Synopsis by Hans J. Wollstein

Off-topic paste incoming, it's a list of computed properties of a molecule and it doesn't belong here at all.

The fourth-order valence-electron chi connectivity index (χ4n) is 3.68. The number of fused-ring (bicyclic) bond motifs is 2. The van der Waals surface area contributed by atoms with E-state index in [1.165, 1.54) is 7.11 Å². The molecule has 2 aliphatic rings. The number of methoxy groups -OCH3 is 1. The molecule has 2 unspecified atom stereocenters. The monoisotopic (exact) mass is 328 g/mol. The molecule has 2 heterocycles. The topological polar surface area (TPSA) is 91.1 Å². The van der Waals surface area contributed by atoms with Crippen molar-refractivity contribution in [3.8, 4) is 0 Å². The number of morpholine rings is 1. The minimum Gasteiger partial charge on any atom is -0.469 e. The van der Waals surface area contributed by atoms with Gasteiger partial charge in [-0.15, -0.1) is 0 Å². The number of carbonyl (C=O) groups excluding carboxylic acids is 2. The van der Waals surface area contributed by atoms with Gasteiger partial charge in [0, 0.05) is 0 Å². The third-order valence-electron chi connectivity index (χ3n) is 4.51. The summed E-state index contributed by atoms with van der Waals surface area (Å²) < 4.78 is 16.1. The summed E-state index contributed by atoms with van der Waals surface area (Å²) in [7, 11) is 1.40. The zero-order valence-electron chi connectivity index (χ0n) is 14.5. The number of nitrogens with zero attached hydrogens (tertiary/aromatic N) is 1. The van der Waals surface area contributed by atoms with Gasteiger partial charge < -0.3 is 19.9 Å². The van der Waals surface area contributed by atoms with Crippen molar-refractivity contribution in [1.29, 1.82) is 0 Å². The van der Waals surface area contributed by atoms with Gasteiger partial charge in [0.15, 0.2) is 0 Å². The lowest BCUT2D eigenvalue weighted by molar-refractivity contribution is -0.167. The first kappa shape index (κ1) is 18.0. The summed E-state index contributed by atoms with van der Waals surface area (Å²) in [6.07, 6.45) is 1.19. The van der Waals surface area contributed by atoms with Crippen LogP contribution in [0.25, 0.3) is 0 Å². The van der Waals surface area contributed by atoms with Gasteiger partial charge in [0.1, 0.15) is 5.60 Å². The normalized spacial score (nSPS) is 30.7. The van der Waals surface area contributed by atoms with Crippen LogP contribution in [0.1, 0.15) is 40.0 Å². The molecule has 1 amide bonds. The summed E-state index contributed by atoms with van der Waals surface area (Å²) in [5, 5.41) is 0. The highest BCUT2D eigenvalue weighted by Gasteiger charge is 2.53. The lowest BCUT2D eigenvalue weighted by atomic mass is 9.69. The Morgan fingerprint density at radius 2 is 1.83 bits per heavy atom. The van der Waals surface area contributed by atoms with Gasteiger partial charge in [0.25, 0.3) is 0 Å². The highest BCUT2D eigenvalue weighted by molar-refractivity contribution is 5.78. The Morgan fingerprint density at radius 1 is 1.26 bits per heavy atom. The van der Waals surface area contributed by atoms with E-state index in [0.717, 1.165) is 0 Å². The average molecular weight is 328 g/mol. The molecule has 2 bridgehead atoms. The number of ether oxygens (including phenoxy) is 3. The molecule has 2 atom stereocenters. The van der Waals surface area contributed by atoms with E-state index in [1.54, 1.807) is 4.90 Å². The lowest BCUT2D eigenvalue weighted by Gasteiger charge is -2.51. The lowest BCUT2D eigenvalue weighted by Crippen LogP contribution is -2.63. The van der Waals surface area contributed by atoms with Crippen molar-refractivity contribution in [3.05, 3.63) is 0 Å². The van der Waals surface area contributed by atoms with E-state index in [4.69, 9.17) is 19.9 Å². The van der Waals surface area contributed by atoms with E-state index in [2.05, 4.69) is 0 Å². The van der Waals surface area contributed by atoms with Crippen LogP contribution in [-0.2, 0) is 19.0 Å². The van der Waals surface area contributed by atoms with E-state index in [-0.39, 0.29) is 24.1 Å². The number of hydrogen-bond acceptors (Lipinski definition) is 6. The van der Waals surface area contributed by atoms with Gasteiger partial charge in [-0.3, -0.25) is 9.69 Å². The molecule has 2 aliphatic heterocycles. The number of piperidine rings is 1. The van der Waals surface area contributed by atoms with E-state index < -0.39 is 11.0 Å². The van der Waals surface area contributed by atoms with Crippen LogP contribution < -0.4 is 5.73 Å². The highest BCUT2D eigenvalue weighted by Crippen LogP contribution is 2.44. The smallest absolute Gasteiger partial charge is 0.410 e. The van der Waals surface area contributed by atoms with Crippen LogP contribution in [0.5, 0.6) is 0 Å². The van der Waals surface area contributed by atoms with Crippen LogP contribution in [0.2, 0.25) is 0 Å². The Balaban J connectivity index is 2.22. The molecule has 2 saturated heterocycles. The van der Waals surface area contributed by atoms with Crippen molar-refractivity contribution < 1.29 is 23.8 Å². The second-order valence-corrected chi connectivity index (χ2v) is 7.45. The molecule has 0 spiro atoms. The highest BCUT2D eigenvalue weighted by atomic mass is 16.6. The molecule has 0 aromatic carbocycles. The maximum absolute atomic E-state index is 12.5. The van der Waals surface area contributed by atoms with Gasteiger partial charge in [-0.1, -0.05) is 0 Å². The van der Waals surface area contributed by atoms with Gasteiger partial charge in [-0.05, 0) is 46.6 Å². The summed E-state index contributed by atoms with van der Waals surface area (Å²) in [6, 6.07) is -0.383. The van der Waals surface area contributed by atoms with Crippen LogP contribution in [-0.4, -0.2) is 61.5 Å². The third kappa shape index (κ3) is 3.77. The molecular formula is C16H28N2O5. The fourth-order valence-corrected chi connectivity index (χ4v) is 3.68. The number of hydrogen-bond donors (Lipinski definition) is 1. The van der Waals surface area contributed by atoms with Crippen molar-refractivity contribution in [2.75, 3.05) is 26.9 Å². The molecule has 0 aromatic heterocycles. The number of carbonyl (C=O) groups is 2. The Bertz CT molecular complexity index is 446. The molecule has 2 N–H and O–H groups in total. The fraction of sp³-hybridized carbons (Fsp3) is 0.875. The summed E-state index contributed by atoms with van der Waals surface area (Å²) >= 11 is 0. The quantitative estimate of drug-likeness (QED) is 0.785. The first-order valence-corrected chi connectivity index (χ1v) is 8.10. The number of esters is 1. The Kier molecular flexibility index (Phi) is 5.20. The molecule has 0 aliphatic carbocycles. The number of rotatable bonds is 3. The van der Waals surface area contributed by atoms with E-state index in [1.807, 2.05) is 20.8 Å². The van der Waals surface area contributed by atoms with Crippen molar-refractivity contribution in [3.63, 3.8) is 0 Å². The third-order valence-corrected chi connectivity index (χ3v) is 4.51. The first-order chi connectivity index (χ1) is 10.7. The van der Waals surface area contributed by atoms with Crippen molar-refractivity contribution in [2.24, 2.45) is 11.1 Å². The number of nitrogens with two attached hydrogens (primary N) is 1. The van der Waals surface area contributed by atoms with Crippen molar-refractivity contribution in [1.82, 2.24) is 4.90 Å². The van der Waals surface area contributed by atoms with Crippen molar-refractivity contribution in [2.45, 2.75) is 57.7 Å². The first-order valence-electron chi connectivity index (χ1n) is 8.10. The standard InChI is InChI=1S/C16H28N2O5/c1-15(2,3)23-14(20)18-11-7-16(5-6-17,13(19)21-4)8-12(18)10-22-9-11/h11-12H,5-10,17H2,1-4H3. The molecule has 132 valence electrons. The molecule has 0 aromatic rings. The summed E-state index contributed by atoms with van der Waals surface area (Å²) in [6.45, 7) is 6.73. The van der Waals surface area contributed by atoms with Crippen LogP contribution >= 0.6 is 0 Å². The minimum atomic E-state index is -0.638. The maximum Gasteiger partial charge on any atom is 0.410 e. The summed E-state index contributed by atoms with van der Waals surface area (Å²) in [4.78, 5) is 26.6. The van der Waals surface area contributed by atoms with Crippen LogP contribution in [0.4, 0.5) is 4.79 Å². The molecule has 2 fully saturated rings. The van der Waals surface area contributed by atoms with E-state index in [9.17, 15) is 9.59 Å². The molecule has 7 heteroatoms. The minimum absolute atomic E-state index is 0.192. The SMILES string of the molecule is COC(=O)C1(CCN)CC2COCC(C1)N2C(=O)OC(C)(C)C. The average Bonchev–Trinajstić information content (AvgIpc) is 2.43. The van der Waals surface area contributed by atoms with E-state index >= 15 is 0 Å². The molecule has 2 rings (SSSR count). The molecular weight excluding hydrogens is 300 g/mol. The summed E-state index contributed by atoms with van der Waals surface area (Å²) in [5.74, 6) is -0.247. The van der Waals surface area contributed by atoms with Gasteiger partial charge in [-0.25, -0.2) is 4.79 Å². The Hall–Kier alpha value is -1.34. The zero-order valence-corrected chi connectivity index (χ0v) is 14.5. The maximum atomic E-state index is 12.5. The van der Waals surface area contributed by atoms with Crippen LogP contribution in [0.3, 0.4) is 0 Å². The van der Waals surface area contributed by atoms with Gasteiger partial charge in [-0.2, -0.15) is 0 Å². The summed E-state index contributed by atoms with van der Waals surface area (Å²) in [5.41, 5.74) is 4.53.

Former rodeo champion Don Coleman, a protégé of producer-director Leo Maloney, starred in this silent B-Western about a cowboy prevented from entering a rodeo because of an arbitrary rule that entrants must either own property in the state or work on a ranch. The rule is fabricated by slick Alan Riggs (Tom London), the rodeo chairman, who is betting on local champ Slim Garvey (Bud Osborne). Coleman, meanwhile, finds employment on the Hollister ranch, thus becoming eligible to enter the contest. To prevent his participation, Riggs plants stolen money in the young cowboy's room, but Coleman and his sidekick Yea Bo (Ben Corbett) alert the marshal (Whitehorse) and the villains are brought to justice. Does Coleman go on to win both the rodeo and the lovely daughter of his employer (Eugenia Gilbert)? Why, of course he does! One of the best riders in the business, Don Coleman made four starring Westerns until sound, but the death of producer Maloney brought an end to his aspirations. He left Hollywood for good in 1935 to take up ranching.